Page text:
Wooragee students bring back ‘sleeping language’
WOORAGEE Primary School earlier this year set a first for an Indigo Shire school by introducing an indigenous language to its curriculum. Students (from left) Aston Porteous, Matilda Marshall, Taylor Wuksta and Anton Davey have been learning Dhudhuroa since January – the language native to the aboriginal people of the area – with (pictured) Rebecca Crawley and language assistant Dallas Mugarra.
By CORAL COOKSLEY
WOORAGEE Primary School has taken the opportunity for its young students to learn an indigenous language making it the first school in the Indigo Shire to undertake such a program.
Principal Alicia Odewahn said another language other than English had to be selected from the Victorian school curriculum and as such indigenous was chosen.
“It connected to the school’s sustainability and environmental programs that we offer too, and a fifth of the school’s students have identified as indigenous,” Ms Odewahn said.
The fortnightly one-day program started this January and was accessed through Bright P12 College.
Taking the class are Rebecca Crawley, the indigenous language teacher at Bright, and language assistant Dallas Mugarra who hails from the Wadeye community in the Northern Territory.
Both are connected with the Thamarrurr Youth Indigenous Corporation and work with the Dhudhuroa Waywurru Nations Aboriginal Corporation to deliver the program.
A language reclamation program started 20 years ago through the Victorian Aboriginal Corporation for Languages with research for a draft dictionary was completed in 2008 and has seen the revival of Indigenous languages in Bright and Beechworth areas commence.
Ms Crawley said the language program being offered grew from an educational one set up for school-age students from Wadeye who have attended Bright P12 College since 2009.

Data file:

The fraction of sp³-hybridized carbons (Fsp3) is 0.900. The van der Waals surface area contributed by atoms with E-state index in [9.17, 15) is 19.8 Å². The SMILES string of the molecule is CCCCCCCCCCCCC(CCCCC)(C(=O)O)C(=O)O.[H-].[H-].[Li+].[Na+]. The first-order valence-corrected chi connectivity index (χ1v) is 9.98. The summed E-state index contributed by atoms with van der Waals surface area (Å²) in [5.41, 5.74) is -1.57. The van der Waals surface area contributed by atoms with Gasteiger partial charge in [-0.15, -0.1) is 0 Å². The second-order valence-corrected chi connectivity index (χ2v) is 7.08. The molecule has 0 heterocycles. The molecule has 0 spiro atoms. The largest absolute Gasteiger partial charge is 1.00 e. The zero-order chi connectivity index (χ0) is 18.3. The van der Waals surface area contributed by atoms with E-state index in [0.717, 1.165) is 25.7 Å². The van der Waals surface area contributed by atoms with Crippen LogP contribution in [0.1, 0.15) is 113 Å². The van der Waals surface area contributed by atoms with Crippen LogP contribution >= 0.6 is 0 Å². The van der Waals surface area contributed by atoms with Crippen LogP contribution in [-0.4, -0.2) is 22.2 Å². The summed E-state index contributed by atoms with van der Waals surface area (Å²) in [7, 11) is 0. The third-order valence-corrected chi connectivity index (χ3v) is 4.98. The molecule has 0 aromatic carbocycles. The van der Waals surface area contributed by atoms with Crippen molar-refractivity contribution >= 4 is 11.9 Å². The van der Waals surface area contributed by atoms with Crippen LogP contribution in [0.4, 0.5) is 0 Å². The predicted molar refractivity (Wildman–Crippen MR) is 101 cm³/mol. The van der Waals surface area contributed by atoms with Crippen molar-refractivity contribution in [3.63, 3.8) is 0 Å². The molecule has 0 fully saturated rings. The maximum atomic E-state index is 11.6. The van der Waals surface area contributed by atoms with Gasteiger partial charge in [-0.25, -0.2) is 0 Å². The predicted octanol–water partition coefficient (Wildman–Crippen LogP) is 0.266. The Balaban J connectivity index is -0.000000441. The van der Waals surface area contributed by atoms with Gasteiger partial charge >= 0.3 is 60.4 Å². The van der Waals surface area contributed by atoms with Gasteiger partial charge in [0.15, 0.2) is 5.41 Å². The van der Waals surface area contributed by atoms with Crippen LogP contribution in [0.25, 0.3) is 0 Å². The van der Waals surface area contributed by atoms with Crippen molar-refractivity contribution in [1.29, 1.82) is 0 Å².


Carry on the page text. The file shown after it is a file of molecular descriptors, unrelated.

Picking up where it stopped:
Attendance at the college followed an association that both Ms Crawley and her husband Justin had with the community.
Commencing at Bright P12 College six years ago, the language program there is now offered to students from Years 8 to 12.
“Here at Worragee we’re teaching Dhudhuroa which is a sleeping language that is from the area,” Ms Crawley said.
“This is the first school we’ve taught it outside of Bright.”
She said there were more than 250 indig- enous languages throughout Australia with at least 38 of those in Victoria.
Mr Mugarra said there had been a big change in the lives of Wooragee primary students where they now learned indigenous language and culture helped through dancing, singing, painting and drawing.
Ms Odehwan said Ms Crawley and Mr Mugarra were helping to identify flora and fauna with indigenous names in the Bush Area Project at the school funded by Landcare as well. “We’re learning these names too,” she said. Among four indigenous languages spoken by Mr Mugarra is the local language Dhudhuroa, and Murrinhpatha from Wadeye – a language that remained strong.
Mr Mugarra said more than 100 secondary students from Bright P12 had studied indigenous language as well as visiting Wadeye.
Ms Crawley is also the employment and training manager at Thamarrurr Youth Indigenous Corporation – an organisation that helps improve the lives of indigenous people and develop future leaders in the Northern Territory’s Thamarrurr region.
NEW LEARNING FOR YOUNGSTERS: (from left) Aston Porteous, language assistant Dallas Mugarra and teacher Rebecca Crawley with Taylor Wuksta and Anton Davey during Wooragee Primary School’s indigenous language class.